• Andrea provided the link to the Foundation Beyond Belief’s blog post about the tragedy in Haiti, but didn’t give it much explanation. While the FBB doesn’t currently have a charity on its beneficiary list that is helping out in Haiti, they did come up with a number of secular, humanist charities that are helping there. They also made a list of a few that, if you aren’t into proselytizing, you should probably avoid:

  • barbarag

    Donated to Oxfam. Thanks for you efforts to assist the people of Haiti.

  • Al

    I donated to [edit] Yéle Haiti. I don’t have access to a credit card so text message is a great way for me to donate.

  • davis

    I give to doctors without borders. most of them are athiests and most from europe. davis hart DO FACOS

  • TPO

    I hope your friends are okay Hemant. I gave to Doctors Without Borders and Foundation Beyond Belief.

    The Clinton Foundation is also leading relief efforts but I’m not that familiar with his organization.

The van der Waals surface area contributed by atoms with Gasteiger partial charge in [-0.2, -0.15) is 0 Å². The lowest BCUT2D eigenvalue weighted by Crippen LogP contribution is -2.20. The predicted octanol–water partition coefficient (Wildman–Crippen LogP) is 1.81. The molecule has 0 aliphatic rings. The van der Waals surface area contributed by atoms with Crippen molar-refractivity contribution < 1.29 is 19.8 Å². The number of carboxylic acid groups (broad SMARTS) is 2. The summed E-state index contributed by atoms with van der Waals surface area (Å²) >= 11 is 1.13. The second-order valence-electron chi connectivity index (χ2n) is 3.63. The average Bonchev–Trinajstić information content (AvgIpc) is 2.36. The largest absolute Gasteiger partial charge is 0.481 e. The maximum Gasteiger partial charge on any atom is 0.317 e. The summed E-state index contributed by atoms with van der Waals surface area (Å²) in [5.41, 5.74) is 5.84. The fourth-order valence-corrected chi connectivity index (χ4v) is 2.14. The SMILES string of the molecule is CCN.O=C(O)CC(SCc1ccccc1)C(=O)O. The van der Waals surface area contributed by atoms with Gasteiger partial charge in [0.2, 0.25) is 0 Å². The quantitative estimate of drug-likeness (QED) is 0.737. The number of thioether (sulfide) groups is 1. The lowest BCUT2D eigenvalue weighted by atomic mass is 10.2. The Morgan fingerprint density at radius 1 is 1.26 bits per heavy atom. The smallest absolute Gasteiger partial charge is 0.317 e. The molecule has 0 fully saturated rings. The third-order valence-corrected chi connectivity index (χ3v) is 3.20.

• I’ve just put a donation through to the Red Cross but I’m not sure if it worked. It timed out halfway through after I pressed submit. I guess that’s a good sign because it means so many people are giving, I’ll have to wait to see if I receive a receipt in the next few minutes. Is anyone else having issues donating?

  • Our family survived hurricane Katrina, though our home was torn apart and we were displaced, so we know firsthand that large humanitarian organizations like the Red Cross are first rate when it comes to providing much needed food, water, medicine, supplies, volunteers and monetary help on the ground as quickly as possible.